Consolidated balance sheets are not recognized for tax purposes in Sweden. However, the law allows shifting of income through group contributions. In the case of a qualifying group contribution, the company paying such contribution is entitled to deduct the amount from its taxable income and the recipient company must include such contribution in its taxable income. The requirements for allowable group contributions are:

  • Both the paying and the recipient company are resident in an EEA Member State and are subject to tax in Sweden;
  • The contribution received is taxable as income from a business operating in Sweden and is not exempt by virtue of a tax treaty; 
  • The parent company holds more than 90 percent of the shares of the subsidiary for the entire tax year;
  • Both companies report the contribution during the same year (in tax returns due at the same date); and
  • Neither company is an investment company or a private housing company.

As of July 1, 2010, a resident company may deduct final losses from its subsidiary resident in another EEA state if certain criteria are met. One criterion that has to be met is that the subsidiary has been liquidated.

Registration duties


Transfer duties

On the transfer of shares


On the transfer of land and buildings

Real estate transfer tax is triggered at the transfer of immovable property. The standard rate is 1.5 percent. If the transferee is a legal entity, the rate is 4.25 percent.

Stamp duties

Yes, on transfer of immovable property (see above) and mortgage loans.

Real estate taxes


Controlled Foreign Company rules

Controlled Foreign Company taxation rules apply to natural persons or legal entities which, directly or indirectly, own at least 25 percent of the capital or the voting rights in a low taxed foreign legal entity at the end of the financial year.

“Low taxed” is defined as a tax at a rate below 55 percent of the normal Swedish tax rate of 22 percent, i.e., below 12.1 percent. However, a company resident and subject to tax in a “white listed” country is not regarded as a low taxed entity, unless an exemption applies. The rules do not apply if the taxpayer shows that a foreign legal entity resident within the EEA constitutes an actual establishment, e.g., with premises and staff in that country.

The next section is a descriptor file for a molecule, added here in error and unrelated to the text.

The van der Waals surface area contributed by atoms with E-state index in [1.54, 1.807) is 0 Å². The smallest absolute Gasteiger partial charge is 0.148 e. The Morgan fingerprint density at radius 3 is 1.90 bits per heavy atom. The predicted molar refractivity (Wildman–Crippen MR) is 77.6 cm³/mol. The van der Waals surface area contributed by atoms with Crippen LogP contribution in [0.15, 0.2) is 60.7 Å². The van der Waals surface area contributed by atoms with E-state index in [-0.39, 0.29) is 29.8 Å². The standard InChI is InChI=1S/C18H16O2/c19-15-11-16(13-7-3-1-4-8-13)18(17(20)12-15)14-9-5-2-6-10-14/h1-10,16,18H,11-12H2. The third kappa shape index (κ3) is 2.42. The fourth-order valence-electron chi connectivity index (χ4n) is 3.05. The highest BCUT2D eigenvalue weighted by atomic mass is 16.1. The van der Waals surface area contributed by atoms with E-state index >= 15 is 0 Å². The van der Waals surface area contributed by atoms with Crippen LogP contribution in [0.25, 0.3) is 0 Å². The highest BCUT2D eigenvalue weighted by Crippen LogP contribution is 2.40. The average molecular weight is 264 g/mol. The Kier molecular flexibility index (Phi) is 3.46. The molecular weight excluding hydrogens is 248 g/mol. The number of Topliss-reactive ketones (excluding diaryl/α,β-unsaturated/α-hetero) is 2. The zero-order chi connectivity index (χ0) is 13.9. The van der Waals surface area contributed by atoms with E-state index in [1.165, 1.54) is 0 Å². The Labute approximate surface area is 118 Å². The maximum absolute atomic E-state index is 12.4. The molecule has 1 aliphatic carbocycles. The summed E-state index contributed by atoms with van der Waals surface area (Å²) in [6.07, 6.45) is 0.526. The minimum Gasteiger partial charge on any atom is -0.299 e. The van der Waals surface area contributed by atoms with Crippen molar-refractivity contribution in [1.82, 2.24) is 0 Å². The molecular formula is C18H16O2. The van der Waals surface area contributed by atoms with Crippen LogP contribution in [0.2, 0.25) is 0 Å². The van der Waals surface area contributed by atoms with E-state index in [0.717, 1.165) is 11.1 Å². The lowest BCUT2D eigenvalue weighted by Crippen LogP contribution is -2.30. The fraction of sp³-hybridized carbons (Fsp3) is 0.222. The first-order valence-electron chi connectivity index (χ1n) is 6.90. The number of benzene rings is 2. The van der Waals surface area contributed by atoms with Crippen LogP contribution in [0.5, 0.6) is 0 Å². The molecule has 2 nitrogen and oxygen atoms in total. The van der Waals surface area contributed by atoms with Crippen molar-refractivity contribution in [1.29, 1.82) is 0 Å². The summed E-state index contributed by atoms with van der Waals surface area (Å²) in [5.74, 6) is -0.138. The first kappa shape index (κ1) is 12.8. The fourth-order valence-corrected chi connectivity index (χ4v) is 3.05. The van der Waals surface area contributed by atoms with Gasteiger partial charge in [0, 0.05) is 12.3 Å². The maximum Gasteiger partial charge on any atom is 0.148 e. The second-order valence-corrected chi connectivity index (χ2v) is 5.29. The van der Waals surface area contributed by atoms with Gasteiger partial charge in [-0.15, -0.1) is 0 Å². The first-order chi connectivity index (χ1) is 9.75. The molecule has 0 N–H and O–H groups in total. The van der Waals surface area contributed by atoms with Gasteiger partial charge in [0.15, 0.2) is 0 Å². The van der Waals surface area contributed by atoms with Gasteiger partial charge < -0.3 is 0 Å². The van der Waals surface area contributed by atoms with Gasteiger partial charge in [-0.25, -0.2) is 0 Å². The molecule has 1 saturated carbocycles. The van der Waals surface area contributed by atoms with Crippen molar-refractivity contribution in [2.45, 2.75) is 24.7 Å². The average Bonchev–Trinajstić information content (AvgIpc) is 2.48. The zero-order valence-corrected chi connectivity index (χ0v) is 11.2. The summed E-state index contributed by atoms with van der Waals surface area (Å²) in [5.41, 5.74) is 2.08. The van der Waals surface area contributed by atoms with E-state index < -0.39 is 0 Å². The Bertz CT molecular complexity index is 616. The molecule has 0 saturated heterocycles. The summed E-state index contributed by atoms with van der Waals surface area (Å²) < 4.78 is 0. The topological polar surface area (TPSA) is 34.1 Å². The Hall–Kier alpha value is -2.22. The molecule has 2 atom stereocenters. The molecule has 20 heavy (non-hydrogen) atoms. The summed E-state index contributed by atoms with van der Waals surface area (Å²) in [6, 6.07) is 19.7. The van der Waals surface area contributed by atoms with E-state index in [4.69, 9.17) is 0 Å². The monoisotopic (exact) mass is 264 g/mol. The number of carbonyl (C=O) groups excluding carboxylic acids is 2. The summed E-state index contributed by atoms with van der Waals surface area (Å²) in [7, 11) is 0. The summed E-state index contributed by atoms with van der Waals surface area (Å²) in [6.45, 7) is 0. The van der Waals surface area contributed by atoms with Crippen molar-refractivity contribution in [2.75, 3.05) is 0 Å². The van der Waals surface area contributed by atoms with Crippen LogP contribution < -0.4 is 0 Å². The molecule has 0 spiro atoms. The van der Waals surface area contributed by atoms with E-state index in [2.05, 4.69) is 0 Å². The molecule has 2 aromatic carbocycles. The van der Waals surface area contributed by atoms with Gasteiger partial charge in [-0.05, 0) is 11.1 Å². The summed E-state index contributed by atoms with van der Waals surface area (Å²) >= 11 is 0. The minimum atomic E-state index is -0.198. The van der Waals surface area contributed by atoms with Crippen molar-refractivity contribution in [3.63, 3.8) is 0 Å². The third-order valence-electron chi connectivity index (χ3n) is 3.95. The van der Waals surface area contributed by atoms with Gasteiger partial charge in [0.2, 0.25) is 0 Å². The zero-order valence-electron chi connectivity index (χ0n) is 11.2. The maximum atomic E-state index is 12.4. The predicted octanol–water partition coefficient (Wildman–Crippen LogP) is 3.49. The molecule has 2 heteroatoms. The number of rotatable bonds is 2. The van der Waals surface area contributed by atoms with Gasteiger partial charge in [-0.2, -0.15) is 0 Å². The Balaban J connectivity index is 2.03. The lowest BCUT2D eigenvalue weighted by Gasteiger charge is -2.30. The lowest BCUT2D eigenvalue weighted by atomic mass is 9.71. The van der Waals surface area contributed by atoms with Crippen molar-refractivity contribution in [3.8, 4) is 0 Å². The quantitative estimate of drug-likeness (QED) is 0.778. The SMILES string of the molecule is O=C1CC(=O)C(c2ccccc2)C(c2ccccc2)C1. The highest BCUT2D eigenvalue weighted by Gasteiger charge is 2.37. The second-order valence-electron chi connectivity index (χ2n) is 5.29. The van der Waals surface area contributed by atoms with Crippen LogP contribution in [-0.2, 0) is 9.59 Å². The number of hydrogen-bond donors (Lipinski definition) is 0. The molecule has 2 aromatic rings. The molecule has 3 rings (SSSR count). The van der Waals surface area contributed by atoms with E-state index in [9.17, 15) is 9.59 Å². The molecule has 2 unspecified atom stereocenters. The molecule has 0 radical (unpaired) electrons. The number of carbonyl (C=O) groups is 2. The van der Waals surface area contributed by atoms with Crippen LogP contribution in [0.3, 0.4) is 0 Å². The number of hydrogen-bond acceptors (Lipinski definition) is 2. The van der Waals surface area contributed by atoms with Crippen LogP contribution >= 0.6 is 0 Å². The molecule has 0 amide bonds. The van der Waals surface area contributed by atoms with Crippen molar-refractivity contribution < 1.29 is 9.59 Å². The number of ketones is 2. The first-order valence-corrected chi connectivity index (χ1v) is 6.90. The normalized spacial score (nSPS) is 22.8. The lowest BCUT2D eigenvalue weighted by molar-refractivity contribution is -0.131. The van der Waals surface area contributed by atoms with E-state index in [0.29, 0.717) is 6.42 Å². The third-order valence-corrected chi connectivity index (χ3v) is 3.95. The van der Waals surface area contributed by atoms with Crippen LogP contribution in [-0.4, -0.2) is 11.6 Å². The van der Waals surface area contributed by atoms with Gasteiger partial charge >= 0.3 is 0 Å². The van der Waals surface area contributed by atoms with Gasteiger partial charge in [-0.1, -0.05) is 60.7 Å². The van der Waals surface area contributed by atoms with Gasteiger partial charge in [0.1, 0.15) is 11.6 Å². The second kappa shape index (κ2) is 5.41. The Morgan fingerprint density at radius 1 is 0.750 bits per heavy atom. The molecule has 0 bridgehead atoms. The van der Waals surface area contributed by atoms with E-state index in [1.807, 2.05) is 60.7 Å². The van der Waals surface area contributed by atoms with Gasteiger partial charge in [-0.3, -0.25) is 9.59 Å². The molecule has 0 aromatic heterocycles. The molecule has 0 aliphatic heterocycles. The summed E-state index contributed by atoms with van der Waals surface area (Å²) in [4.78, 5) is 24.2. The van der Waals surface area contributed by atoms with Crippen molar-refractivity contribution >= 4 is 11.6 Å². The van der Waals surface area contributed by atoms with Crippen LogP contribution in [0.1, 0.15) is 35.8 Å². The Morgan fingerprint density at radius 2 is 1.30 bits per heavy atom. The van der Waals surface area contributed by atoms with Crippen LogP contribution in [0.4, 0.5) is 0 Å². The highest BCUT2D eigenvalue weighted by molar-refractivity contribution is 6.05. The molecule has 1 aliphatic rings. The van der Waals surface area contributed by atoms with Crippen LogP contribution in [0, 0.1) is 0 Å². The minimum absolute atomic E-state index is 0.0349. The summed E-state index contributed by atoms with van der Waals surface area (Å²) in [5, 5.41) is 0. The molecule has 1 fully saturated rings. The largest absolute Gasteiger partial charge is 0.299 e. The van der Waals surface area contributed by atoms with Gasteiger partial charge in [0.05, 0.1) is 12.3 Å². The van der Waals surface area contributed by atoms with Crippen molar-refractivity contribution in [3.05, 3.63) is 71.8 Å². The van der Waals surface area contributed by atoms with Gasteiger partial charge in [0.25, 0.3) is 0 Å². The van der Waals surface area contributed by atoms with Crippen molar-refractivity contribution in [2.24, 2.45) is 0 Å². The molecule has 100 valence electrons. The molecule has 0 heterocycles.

Transfer pricing rules

OECD Guidelines apply.

Documentation requirement

Rules on transfer pricing documentation apply.

Thin capitalization rules

No (however, as of 1 January 2013, a revised interest deduction limitation regime is effective).

General Anti-Avoidance rules (GAAR)

A transaction may be considered an act of avoidance, and therefore disregarded for tax purposes. A transaction is considered an act of avoidance if the following conditions are met:

  • The transaction, alone or in conjunction with another transaction, results in a significant tax benefit for the tax payer;
  • The taxpayer is, directly or indirectly, a party to the transaction;
  • Such a tax benefit is assumed to have been the predominant reason for the transaction; and
  • Taxation on the basis of the transaction would be in violation of the intent of the law.

Moreover, there is an exit rule that states that when an asset or service is taken out of the business it is taxed as if it had been sold at market value.

Specific Anti-Avoidance rules/Anti Treaty Shopping Provisions


Advance Ruling system


IP / R&D incentives


Other incentives



The standard rate is 25 percent, and the reduced rates are 12 and 6 percent.

Other relevant points of attention


Contact us

Goran Strom

KPMG in Sweden

T: + 46 (8)723 9605

E: goran.strom@kpmg.se


Carina Mollefors 

KPMG in Sweden

T: +46 (8)723 9467

E: carina.mollefors@kpmg.se

EU Tax Centre

KPMG’s EU Tax Centre, working together with our network of EU tax law specialists throughout the European Union.